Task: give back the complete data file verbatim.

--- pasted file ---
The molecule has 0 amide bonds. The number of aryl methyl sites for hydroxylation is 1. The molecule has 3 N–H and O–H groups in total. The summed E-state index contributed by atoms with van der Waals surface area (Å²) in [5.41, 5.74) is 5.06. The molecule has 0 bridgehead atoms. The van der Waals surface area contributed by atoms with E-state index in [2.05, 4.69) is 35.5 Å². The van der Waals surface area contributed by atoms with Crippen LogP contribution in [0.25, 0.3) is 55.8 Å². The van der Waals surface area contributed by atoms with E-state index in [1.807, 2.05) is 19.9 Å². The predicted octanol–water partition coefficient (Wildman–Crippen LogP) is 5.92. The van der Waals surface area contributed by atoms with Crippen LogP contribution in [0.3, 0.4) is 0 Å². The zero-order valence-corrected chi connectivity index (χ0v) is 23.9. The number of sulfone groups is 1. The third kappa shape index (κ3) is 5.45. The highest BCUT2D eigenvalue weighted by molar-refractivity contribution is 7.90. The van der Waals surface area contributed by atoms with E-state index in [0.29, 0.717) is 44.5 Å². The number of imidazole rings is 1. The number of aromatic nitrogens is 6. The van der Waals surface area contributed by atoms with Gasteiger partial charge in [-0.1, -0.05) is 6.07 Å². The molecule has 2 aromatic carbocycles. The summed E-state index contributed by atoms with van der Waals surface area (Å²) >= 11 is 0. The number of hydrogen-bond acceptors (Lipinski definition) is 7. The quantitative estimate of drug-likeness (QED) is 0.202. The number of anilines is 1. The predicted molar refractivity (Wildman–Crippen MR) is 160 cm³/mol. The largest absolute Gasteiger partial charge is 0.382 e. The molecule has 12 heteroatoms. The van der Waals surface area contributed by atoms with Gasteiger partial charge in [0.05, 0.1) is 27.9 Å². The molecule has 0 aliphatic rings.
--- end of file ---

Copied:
The molecule has 0 amide bonds. The number of aryl methyl sites for hydroxylation is 1. The molecule has 3 N–H and O–H groups in total. The summed E-state index contributed by atoms with van der Waals surface area (Å²) in [5.41, 5.74) is 5.06. The molecule has 0 bridgehead atoms. The van der Waals surface area contributed by atoms with E-state index in [2.05, 4.69) is 35.5 Å². The van der Waals surface area contributed by atoms with Crippen LogP contribution in [0.25, 0.3) is 55.8 Å². The van der Waals surface area contributed by atoms with E-state index in [1.807, 2.05) is 19.9 Å². The predicted octanol–water partition coefficient (Wildman–Crippen LogP) is 5.92. The van der Waals surface area contributed by atoms with Crippen LogP contribution in [0.3, 0.4) is 0 Å². The zero-order valence-corrected chi connectivity index (χ0v) is 23.9. The number of sulfone groups is 1. The third kappa shape index (κ3) is 5.45. The highest BCUT2D eigenvalue weighted by molar-refractivity contribution is 7.90. The van der Waals surface area contributed by atoms with E-state index in [0.29, 0.717) is 44.5 Å². The number of imidazole rings is 1. The number of aromatic nitrogens is 6. The van der Waals surface area contributed by atoms with Gasteiger partial charge in [-0.1, -0.05) is 6.07 Å². The molecule has 2 aromatic carbocycles. The summed E-state index contributed by atoms with van der Waals surface area (Å²) >= 11 is 0. The number of hydrogen-bond acceptors (Lipinski definition) is 7. The quantitative estimate of drug-likeness (QED) is 0.202. The number of anilines is 1. The predicted molar refractivity (Wildman–Crippen MR) is 160 cm³/mol. The largest absolute Gasteiger partial charge is 0.382 e. The molecule has 12 heteroatoms. The van der Waals surface area contributed by atoms with Gasteiger partial charge in [0.05, 0.1) is 27.9 Å². The molecule has 0 aliphatic rings.